Over 100,000 people in severe housing deprivation and struggling to access a home

A decent home should be accessible to everyone, but data shows that New Zealand is struggling to deliver due to decades of undersupply, low state and social housing stock, and increasing unaffordability. As of 2018, over 100,000 people face severe housing deprivation, while 17 per cent of people with a physical impairment reported unmet housing modification needs the last time this was measured in 2013.

The accessibility dimension of the right to a decent home means that homelessness should be reducing as access to housing improves, and people’s homes should meet physical accessibility requirements. These aspects of housing accessibility are difficult to track. Data available is limited and infrequent, especially for physical housing accessibility, which makes it difficult to measure progressive realisation for this dimension. The data we do have shows little to no improvement, meaning the right to an accessible home in Aotearoa is not being fully realised.

Otago University researchers have used a combination of census and administrative data to estimate the number of people experiencing severe housing deprivation.1

Severe housing deprivation, often referred to as homelessness, covers four types of deprivation: those without shelter (including rough sleepers), people in temporary accommodation (e.g. night shelters and motels), people who are sharing accommodation (temporary residents in a severely crowded private dwelling), and people living in uninhabitable housing (2018 only). Severe housing deprivation excluding uninhabitable housing appears to have increased incrementally from 2001, however due to data limitations some caution should be used when comparing with estimates prior to 2013. Overall, those severely housing deprived (excluding the uninhabitable housing category) increased slightly from 88 people per 10,000 people in 2013 to 89 people per 10,000 people in 2018.

HRC severe housing deprevation graph

 

In 2018 a further 129 people for every 10,000 in the population were found to be living in uninhabitable housing, adding to the total number of people experiencing severe housing deprivation. This data is only available in 2018 and so comparisons with earlier years are not possible.  Overall, at least 102,100 people were severely housing deprived at the time of the 2018 census, equating to 217 people per 10,000. Severe housing deprivation may have worsened since then, in line with worsening affordability, inflation and limited supply of housing. Updated severe housing deprivation estimates won’t be available till after the 2023 census.  

State housing provision far below 1990s peak 

One way governments can improve housing accessibility is by providing housing for people excluded from home ownership or who struggle to access housing in the private rental market.  In Aotearoa New Zealand public housing makes up a relatively low proportion of the total housing stock. A 2022 OECD report found that in Aotearoa New Zealand social rental housing makes up 3.8 percent of our total housing stock, compared to the OECD average of 7 percent. This is about the same as the United States’ 3.6 percent, but lagging behind the Netherlands’ 34 percent and the United Kingdom’s 17 percent. To reach the OECD average Aotearoa New Zealand would need around 61,000 additional social rental homes. To reach the same level as the Netherlands we’d need around 584,000 added to our current social housing stock.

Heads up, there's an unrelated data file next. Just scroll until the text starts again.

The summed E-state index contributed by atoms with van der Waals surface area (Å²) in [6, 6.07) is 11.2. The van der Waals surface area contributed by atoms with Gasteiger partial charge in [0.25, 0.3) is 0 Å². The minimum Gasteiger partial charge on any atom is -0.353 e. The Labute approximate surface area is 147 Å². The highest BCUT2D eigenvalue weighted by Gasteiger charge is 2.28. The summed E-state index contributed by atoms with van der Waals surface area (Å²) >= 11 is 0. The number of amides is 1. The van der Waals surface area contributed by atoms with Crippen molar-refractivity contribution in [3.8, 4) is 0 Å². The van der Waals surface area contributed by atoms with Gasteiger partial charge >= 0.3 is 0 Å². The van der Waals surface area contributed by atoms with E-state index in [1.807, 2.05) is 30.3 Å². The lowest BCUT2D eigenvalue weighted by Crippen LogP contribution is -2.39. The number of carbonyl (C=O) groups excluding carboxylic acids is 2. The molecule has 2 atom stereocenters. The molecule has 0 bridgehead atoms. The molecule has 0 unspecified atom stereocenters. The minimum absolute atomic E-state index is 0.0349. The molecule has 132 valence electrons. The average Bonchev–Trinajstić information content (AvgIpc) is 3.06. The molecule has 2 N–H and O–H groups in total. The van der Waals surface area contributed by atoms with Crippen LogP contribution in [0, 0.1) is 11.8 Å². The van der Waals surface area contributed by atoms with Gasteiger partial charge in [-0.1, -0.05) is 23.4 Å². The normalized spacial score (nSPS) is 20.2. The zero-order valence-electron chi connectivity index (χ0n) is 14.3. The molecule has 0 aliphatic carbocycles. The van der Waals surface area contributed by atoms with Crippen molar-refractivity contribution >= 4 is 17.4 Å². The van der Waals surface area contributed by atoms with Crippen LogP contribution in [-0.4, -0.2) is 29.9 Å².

Graph of state and public housing stock compared to the population 1938 - 2022

Public housing can play an important role in the housing eco system, providing immediate benefits for tenants such as access to affordable and safe housing and increased tenure security, as well as reducing competition in the private rental and property sectors, and financialisation of housing.

Graph showing number of social renatl dwellings as a share of the total number of dwellings 2020 or latest year available

The supply of public housing compared to the population peaked in 1990 and hasn’t kept pace with population growth since. Government policies in the early 1990s and 2010s included reducing the numbers of state houses (see A State Housing Database: 1993-2009). Compared to the population, in 2022 there are only 149 public houses per 10,000 people compared to the peak of 203 state houses per 10,000 people in 1990. This doesn’t include local government housing, which has also decreased since the 1990’s

The numbers of state houses and public houses have improved since 2017, with the current Government’s state housing building programme adding over 10,000 new public homes. Increasing the available supply of state and social housing will help to address the number of people in severe housing deprivation.

Housing register data shows that there is significant demand for public housing. The number of applicants has grown from 5,300 in June 2016 to 27,000 in June 2022. This increase will reflect both real world demand and changes in policy that affect who is let on to the register.

Graph showing Use and unmet need of housing modifications, [proportion of people with a physical impairment 2013